Opening a Pop-Up Store Using Software Development’s Agile Project Management Principles

Jug Babic
Jug Babic
Guest Contributor

As popularized by the software industry, Agile Project Management (APM) is an iterative approach to planning and guiding project processes, and its guiding principles lend themselves perfectly to almost any complex retail project.

Thanks to their marketing, customer engagement and experimental potential, pop-up stores have become a popular practice in the retail world. That being said, not every pop-up store is a success, with many potential reasons that can make the whole experience underwhelming for their organizers.

A great deal of those reasons have to do with the fact that pop-up project management teams are often met by imprecise and ever-changing requirements for success, as well as unforeseeable risks.

Fortunately, there is an approach to managing projects and processes that was devised precisely for situations involving such dynamic requirements and unforeseeable risks – Agile.

Agile in a Nutshell

The Agile approach to developing products and managing projects has been around far longer than most people realize, in one form or another, under one moniker or another. Unfortunately, however, we don’t have the time to get into it today (this is a nice place to start if you’re interested).

For the purposes of this article, I will simplify things a bit (some would probably say a lot) and focus on Agile as popularized by the software development industry and the two most popular and translatable approaches to Agile – Scrum and Kanban.

Scrum is a framework for developing complex products within which teams can easily adapt to newly discovered problems and deliver as much value as possible. It entails timeboxed iterations (Sprints) within which teams deliver working increments of the product (in our case a successful pop-up store).

Kanban is a method with roots in lean manufacturing. It focuses on visualizing the workflow of the team, limiting the amount of work that is in progress at any given moment, and continuous improvement of the process.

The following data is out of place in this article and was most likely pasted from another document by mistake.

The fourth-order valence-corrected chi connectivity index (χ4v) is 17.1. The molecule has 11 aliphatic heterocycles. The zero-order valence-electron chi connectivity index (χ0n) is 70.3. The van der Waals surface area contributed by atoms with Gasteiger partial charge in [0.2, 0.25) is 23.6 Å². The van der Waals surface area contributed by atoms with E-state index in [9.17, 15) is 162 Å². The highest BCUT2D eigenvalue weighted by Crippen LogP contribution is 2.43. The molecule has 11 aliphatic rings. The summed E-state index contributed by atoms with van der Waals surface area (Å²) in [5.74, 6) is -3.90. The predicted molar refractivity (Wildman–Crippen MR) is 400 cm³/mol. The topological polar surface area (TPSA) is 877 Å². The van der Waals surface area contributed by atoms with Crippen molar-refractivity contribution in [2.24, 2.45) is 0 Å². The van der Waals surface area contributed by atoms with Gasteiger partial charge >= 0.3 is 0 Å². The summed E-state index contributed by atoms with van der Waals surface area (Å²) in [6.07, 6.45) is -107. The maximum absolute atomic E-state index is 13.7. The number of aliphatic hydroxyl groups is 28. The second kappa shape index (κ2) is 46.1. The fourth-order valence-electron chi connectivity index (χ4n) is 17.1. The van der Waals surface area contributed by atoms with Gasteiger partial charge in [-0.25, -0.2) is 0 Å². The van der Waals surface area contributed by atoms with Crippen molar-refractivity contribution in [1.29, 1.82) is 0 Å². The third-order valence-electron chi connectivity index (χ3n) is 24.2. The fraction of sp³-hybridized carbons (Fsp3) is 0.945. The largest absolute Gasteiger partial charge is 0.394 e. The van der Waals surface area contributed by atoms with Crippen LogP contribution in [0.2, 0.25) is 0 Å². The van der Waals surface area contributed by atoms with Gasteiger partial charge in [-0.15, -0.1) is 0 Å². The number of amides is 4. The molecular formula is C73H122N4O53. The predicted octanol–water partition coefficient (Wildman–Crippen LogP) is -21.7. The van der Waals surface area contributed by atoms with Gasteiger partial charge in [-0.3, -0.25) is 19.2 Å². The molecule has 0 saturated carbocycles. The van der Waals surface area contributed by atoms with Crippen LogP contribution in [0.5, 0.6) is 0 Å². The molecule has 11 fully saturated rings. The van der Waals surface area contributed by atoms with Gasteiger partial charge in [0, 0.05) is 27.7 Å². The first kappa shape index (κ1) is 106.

While the two approaches differ in many ways, the underlying ideas and goals are the same (and easily translatable to setting up a successful pop-up store):

  • Self-organized, self-managed teams
  • Emphasis on communication and collaboration (internal and external)
  • Knowledge transfer and sharing
  • Inspection and adaptation
  • Continuous improvement
  • Continuous delivery of business value

Now that we have covered the very basics, we can move on to the actual application of Agile to opening a pop-up store.

Put the Team Together

Putting together the right team is essential for an Agile pop-up store experience, as is the way you assemble it. Namely, Agile should never be pushed on anyone, as this completely negates the point of Agile.

Instead, you should educate the people in your company about Agile and find out who would be interested to undertake this journey with you. This way, you will have a motivated team made up of people who are really ready to go the extra mile to make the experience successful and who will not hinder the entire process.

Agile promotes cross-functional teams, meaning it would be best if your team as a unit could handle every aspect of setting up a store without having to rely on outside specialists – marketers, merchandisers, store operations, etc.

Define the Process

Once the team has a feel for Agile and you have discussed your pop-up store project at hand, it is time to define the process and decide on the approach you will take. For example, as a team, you will decide on whether you will work in Scrum and work in Sprints or whether you will work in Kanban for a less structured process.

If you decide on Scrum, it is a good idea to stick to the defined roles, events and artifacts which work together to support the team and help it achieve its goals. You will also have to choose who will assume the roles of Scrum Master and Product Owner (you can read more on these roles here). While Kanban is generally considered a lighter, less structured method, there are still some basics you should stick to.